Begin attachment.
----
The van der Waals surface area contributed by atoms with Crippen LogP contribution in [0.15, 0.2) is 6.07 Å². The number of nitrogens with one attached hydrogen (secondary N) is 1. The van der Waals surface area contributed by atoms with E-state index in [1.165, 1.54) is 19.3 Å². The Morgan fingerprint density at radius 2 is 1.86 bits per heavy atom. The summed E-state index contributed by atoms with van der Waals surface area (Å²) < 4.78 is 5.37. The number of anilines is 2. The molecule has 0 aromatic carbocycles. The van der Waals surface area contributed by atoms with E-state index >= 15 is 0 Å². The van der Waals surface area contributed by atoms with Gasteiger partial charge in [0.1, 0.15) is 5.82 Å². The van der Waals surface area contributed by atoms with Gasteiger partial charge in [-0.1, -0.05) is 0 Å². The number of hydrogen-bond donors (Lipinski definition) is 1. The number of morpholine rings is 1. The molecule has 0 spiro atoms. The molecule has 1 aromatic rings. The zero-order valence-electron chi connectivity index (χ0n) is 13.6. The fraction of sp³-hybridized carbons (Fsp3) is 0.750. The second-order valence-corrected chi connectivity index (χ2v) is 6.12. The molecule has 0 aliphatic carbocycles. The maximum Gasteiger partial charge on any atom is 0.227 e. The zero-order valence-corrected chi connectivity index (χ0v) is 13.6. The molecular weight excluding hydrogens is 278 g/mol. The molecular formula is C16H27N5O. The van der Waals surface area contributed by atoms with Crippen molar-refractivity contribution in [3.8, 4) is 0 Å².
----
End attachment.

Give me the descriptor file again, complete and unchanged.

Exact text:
The van der Waals surface area contributed by atoms with Crippen LogP contribution in [0.15, 0.2) is 6.07 Å². The number of nitrogens with one attached hydrogen (secondary N) is 1. The van der Waals surface area contributed by atoms with E-state index in [1.165, 1.54) is 19.3 Å². The Morgan fingerprint density at radius 2 is 1.86 bits per heavy atom. The summed E-state index contributed by atoms with van der Waals surface area (Å²) < 4.78 is 5.37. The number of anilines is 2. The molecule has 0 aromatic carbocycles. The van der Waals surface area contributed by atoms with E-state index >= 15 is 0 Å². The van der Waals surface area contributed by atoms with Gasteiger partial charge in [0.1, 0.15) is 5.82 Å². The van der Waals surface area contributed by atoms with Gasteiger partial charge in [-0.1, -0.05) is 0 Å². The number of hydrogen-bond donors (Lipinski definition) is 1. The number of morpholine rings is 1. The molecule has 0 spiro atoms. The molecule has 1 aromatic rings. The zero-order valence-electron chi connectivity index (χ0n) is 13.6. The fraction of sp³-hybridized carbons (Fsp3) is 0.750. The second-order valence-corrected chi connectivity index (χ2v) is 6.12. The molecule has 0 aliphatic carbocycles. The maximum Gasteiger partial charge on any atom is 0.227 e. The zero-order valence-corrected chi connectivity index (χ0v) is 13.6. The molecular weight excluding hydrogens is 278 g/mol. The molecular formula is C16H27N5O. The van der Waals surface area contributed by atoms with Crippen molar-refractivity contribution in [3.8, 4) is 0 Å².